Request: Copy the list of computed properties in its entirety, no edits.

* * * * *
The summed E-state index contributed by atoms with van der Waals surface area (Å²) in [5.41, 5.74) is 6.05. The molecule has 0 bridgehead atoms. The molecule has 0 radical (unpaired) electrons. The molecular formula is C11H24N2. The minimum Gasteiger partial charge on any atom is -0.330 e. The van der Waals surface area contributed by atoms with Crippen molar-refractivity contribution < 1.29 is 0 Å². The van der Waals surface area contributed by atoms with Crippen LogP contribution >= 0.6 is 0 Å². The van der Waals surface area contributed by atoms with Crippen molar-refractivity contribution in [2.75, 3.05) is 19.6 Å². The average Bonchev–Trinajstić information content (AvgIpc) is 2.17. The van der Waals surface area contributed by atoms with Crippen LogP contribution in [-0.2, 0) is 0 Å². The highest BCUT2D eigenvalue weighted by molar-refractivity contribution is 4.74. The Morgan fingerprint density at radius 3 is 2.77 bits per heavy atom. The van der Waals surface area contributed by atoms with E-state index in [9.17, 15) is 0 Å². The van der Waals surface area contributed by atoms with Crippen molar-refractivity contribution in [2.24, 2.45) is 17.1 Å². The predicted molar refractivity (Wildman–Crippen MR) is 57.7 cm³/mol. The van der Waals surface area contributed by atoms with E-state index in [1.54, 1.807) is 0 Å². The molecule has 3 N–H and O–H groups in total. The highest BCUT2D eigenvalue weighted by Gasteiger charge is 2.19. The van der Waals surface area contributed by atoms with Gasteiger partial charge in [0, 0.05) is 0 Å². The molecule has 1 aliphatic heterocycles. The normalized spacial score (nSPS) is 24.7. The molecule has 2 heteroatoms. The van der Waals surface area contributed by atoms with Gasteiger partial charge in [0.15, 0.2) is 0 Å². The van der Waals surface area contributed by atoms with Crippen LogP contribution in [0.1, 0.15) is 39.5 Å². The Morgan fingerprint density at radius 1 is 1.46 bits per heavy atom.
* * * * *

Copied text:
The summed E-state index contributed by atoms with van der Waals surface area (Å²) in [5.41, 5.74) is 6.05. The molecule has 0 bridgehead atoms. The molecule has 0 radical (unpaired) electrons. The molecular formula is C11H24N2. The minimum Gasteiger partial charge on any atom is -0.330 e. The van der Waals surface area contributed by atoms with Crippen molar-refractivity contribution < 1.29 is 0 Å². The van der Waals surface area contributed by atoms with Crippen LogP contribution >= 0.6 is 0 Å². The van der Waals surface area contributed by atoms with Crippen molar-refractivity contribution in [2.75, 3.05) is 19.6 Å². The average Bonchev–Trinajstić information content (AvgIpc) is 2.17. The van der Waals surface area contributed by atoms with Crippen LogP contribution in [-0.2, 0) is 0 Å². The highest BCUT2D eigenvalue weighted by molar-refractivity contribution is 4.74. The Morgan fingerprint density at radius 3 is 2.77 bits per heavy atom. The van der Waals surface area contributed by atoms with E-state index in [9.17, 15) is 0 Å². The van der Waals surface area contributed by atoms with Crippen molar-refractivity contribution in [2.24, 2.45) is 17.1 Å². The predicted molar refractivity (Wildman–Crippen MR) is 57.7 cm³/mol. The van der Waals surface area contributed by atoms with E-state index in [1.54, 1.807) is 0 Å². The molecule has 3 N–H and O–H groups in total. The highest BCUT2D eigenvalue weighted by Gasteiger charge is 2.19. The van der Waals surface area contributed by atoms with Gasteiger partial charge in [0, 0.05) is 0 Å². The molecule has 1 aliphatic heterocycles. The normalized spacial score (nSPS) is 24.7. The molecule has 2 heteroatoms. The van der Waals surface area contributed by atoms with Gasteiger partial charge in [0.15, 0.2) is 0 Å². The van der Waals surface area contributed by atoms with Crippen LogP contribution in [0.1, 0.15) is 39.5 Å². The Morgan fingerprint density at radius 1 is 1.46 bits per heavy atom.